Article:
I-Team: Some Private Gun Sellers Arming Criminals

Ed. Note: The national debate about gun violence and gun control has generated strong emotions on all sides following the recent tragedies in Connecticut and Colorado. Should Americans' Second Amendment rights be restricted in the interests of public safety, or is gun violence something that no law could curb? This is Part 6 of Guns of Nevada.

LAS VEGAS -- By most estimates, 40 percent of guns in the United States were sold without a background check.

Figures to quantify how many of those were later used in criminal activity vary widely depending on the source.

However, some guns sold by private sellers do end up arming criminals.

There is wide debate about whether guns sold without background checks truly impact crime.

Some research suggests that crooks are more likely to get guns from the streets than from a gun show. But that doesn't mean weapons sold at gun shows don't end up at violent crime scenes, such as the 2010 fatal shooting at the federal courthouse in downtown Las Vegas.

A prospective juror with a cell phone camera records the sound of gun fire at the Lloyd D. George Federal Courthouse.

As law enforcement mobilizes to stop the shooter on the morning of Jan. 4, 2010, Johnny Lee Wicks charged into the courthouse with a shotgun and opened fire.

He wounded a federal marshal and killed 72-year-old court security officer Stanley Cooper.

"It looks like seven marshals returned fire on him," said FBI special agent Joseph Dickey in 2010. "The shootout started in the main foyer entry into the courthouse, spilled out into the front area and then over into Las Vegas Boulevard and he was actually killed across the street."

Investigators believe a dispute over Wicks' social security benefits motivated the attack, but little has been revealed about how the ex-felon came to possess the gun.

Using records obtained through the Freedom of Information Act, the I-Team traced the recent history of the 12-gauge pump action shotgun to a gun show in 2008 in Kingman, Ariz.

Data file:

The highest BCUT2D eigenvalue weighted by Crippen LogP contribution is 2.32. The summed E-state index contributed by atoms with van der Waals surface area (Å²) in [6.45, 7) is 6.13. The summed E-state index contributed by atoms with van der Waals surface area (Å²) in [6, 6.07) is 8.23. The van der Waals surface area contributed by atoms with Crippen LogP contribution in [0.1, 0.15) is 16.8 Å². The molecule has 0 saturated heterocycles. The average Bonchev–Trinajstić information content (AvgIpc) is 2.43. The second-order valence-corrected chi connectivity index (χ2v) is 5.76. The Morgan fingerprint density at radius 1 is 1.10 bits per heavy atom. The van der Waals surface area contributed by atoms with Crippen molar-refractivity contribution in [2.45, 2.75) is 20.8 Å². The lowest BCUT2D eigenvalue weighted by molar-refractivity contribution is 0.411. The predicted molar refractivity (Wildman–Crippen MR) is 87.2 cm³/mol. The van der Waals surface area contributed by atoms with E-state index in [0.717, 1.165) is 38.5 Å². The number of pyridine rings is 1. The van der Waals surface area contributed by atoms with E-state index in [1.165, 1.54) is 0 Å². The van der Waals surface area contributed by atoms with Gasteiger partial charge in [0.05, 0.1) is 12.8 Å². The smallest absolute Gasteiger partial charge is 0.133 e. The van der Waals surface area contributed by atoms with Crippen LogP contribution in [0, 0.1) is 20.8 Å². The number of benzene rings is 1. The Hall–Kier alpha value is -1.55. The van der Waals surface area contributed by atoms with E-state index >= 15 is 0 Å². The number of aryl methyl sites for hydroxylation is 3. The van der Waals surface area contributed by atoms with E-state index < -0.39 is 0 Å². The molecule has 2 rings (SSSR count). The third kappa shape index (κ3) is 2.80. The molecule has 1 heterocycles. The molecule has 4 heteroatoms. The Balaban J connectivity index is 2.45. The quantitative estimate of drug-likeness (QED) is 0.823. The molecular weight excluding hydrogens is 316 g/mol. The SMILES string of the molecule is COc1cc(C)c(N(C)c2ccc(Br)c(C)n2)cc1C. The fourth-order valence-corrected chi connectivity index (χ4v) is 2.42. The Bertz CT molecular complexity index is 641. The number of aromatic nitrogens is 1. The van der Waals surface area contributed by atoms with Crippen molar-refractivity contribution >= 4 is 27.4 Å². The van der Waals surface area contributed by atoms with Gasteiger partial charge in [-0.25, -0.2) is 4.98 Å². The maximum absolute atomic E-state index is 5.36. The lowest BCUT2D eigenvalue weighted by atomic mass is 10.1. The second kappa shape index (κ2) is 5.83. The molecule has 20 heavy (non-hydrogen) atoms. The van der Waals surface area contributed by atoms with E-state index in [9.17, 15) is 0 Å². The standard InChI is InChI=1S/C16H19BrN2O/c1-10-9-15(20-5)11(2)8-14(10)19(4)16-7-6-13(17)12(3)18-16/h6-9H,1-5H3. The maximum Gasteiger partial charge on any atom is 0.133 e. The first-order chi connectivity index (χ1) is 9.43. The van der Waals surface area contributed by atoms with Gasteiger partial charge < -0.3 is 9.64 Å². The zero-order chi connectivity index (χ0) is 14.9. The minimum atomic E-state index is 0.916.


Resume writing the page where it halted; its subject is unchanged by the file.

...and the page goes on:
Tom Chittum, a special agent-in-charge for the Bureau of Alcohol, Tobacco, Firearms and Explosives said he couldn't comment on the Wicks case.

"Criminals who know that they cannot possess firearms do not go into gun stores and buy them," Chittum said.

He added that generally private sales, such as those at gun shows, are a frequent source of firearms for those who can't legally own them.

"Whether it's exploiting straw purchasers to avoid the background checks or whether buying them from private sellers who are not required by law to conduct those background checks," he said. "Criminals have found a way to arm themselves."

Through law enforcement sources, ATF records and the seller himself, the I-Team has confirmed that Robert Bruce Daly sold the gun used in the courthouse shooting.

Daly can be seen during an undercover sting by the city of New York to highlight the so-called gun show loophole.

According to ATF records, Daly conducted business as a private seller, meaning he was not required to -- and did not -- perform a background check.

Though Daly said he remembers telling the ATF about the buyer -- someone other than Wicks, he said -- ATF documents note he couldn't recall any specifics and kept no record of the sale.

Following the courthouse shooting in 2010, Daly was convicted of unlicensed firearms dealing.

Daly told the I-Team that the ATF linked 30 of the guns he sold without background checks to violent crimes across the country.

Gun Store owner Bob Irwin said he supports background checks for all gun sales, provided they don't come with a cost. He rejected the idea that private sales somehow promote violence.

Federally Registered Weapons in Nevada Grow 20 Percent

"Hundreds of guns are sold at gun shows and one guy shot up the courthouse," Irwin said. "We're doing the same thing on the national level, kids shot at Sandy Hook (Elementary School), which is an absolutely horrible event. I still can't get my head around it. But most people who own guns didn't do that.

"It's kind of a false flag."

In sharp contrast to an ATF report naming gun shows as the second leading source of weapons for gun traffickers, a federal study often cited by gun rights advocates concludes that less than one percent of prison inmates got their guns from a gun show.

Despite the lack of consensus, it's clear that Wicks, an ex-felon, armed himself without a background check.

Daly told the I-Team he supports legislation to require a universal background check and regrets that he didn't do more to scrutinize his customers.

Coming up Friday at 5 p.m., the I-Team looks at Nevada's gun laws and discovers why the Old West was not as wild as we might think.


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